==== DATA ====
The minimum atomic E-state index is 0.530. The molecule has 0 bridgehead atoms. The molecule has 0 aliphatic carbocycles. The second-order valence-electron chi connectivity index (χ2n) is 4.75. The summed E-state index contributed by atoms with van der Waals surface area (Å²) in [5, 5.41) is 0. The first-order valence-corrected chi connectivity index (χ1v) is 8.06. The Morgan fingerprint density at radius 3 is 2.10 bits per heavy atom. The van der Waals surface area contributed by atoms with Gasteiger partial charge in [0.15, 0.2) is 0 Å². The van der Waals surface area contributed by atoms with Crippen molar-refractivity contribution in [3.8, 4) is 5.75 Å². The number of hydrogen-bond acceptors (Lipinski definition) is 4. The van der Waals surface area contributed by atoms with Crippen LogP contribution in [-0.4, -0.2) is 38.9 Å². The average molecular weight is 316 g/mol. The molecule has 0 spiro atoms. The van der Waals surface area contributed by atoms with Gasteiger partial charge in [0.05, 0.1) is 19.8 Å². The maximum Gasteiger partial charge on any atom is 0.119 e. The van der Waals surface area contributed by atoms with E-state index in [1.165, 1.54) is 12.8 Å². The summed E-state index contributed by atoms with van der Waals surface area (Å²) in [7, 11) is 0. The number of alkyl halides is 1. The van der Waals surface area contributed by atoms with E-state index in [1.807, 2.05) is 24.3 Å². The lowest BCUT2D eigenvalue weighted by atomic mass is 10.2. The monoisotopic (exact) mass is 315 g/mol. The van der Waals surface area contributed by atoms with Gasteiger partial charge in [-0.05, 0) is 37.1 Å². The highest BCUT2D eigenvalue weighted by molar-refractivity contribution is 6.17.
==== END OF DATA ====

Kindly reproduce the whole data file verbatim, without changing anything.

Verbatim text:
The minimum atomic E-state index is 0.530. The molecule has 0 bridgehead atoms. The molecule has 0 aliphatic carbocycles. The second-order valence-electron chi connectivity index (χ2n) is 4.75. The summed E-state index contributed by atoms with van der Waals surface area (Å²) in [5, 5.41) is 0. The first-order valence-corrected chi connectivity index (χ1v) is 8.06. The Morgan fingerprint density at radius 3 is 2.10 bits per heavy atom. The van der Waals surface area contributed by atoms with Gasteiger partial charge in [0.15, 0.2) is 0 Å². The van der Waals surface area contributed by atoms with Crippen molar-refractivity contribution in [3.8, 4) is 5.75 Å². The number of hydrogen-bond acceptors (Lipinski definition) is 4. The van der Waals surface area contributed by atoms with Crippen LogP contribution in [-0.4, -0.2) is 38.9 Å². The average molecular weight is 316 g/mol. The molecule has 0 spiro atoms. The van der Waals surface area contributed by atoms with Gasteiger partial charge in [0.05, 0.1) is 19.8 Å². The maximum Gasteiger partial charge on any atom is 0.119 e. The van der Waals surface area contributed by atoms with E-state index in [1.165, 1.54) is 12.8 Å². The summed E-state index contributed by atoms with van der Waals surface area (Å²) in [7, 11) is 0. The number of alkyl halides is 1. The van der Waals surface area contributed by atoms with E-state index in [1.807, 2.05) is 24.3 Å². The lowest BCUT2D eigenvalue weighted by atomic mass is 10.2. The monoisotopic (exact) mass is 315 g/mol. The van der Waals surface area contributed by atoms with Gasteiger partial charge in [-0.05, 0) is 37.1 Å². The highest BCUT2D eigenvalue weighted by molar-refractivity contribution is 6.17.